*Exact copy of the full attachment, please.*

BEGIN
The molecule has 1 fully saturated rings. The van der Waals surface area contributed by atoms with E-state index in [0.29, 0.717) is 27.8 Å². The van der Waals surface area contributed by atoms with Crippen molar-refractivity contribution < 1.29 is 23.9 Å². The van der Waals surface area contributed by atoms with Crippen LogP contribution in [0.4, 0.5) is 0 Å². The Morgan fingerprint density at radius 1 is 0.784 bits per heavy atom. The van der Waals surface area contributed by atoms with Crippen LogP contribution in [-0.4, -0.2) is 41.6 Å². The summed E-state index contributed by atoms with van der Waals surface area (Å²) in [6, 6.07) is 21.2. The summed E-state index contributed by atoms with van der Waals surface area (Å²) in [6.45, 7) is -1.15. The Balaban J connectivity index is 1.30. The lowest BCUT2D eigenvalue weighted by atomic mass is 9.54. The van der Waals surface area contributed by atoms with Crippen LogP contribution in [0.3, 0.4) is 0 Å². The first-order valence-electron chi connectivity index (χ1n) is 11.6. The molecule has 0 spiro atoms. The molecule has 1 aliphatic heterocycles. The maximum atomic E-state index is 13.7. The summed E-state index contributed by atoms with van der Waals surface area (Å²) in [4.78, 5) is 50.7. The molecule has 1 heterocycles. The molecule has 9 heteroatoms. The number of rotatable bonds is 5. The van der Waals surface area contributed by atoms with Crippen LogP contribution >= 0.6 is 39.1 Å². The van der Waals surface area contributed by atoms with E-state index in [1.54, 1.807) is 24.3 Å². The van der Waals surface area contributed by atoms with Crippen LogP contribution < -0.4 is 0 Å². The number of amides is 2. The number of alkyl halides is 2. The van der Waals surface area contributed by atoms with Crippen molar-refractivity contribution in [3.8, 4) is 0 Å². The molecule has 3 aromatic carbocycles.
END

The molecule has 1 fully saturated rings. The van der Waals surface area contributed by atoms with E-state index in [0.29, 0.717) is 27.8 Å². The van der Waals surface area contributed by atoms with Crippen molar-refractivity contribution < 1.29 is 23.9 Å². The van der Waals surface area contributed by atoms with Crippen LogP contribution in [0.4, 0.5) is 0 Å². The Morgan fingerprint density at radius 1 is 0.784 bits per heavy atom. The van der Waals surface area contributed by atoms with Crippen LogP contribution in [-0.4, -0.2) is 41.6 Å². The summed E-state index contributed by atoms with van der Waals surface area (Å²) in [6, 6.07) is 21.2. The summed E-state index contributed by atoms with van der Waals surface area (Å²) in [6.45, 7) is -1.15. The Balaban J connectivity index is 1.30. The lowest BCUT2D eigenvalue weighted by atomic mass is 9.54. The van der Waals surface area contributed by atoms with Crippen LogP contribution in [0.3, 0.4) is 0 Å². The first-order valence-electron chi connectivity index (χ1n) is 11.6. The molecule has 0 spiro atoms. The molecule has 1 aliphatic heterocycles. The maximum atomic E-state index is 13.7. The summed E-state index contributed by atoms with van der Waals surface area (Å²) in [4.78, 5) is 50.7. The molecule has 1 heterocycles. The molecule has 9 heteroatoms. The number of rotatable bonds is 5. The van der Waals surface area contributed by atoms with Crippen LogP contribution >= 0.6 is 39.1 Å². The van der Waals surface area contributed by atoms with E-state index in [1.54, 1.807) is 24.3 Å². The van der Waals surface area contributed by atoms with Crippen LogP contribution < -0.4 is 0 Å². The number of amides is 2. The number of alkyl halides is 2. The van der Waals surface area contributed by atoms with Crippen molar-refractivity contribution in [3.8, 4) is 0 Å². The molecule has 3 aromatic carbocycles.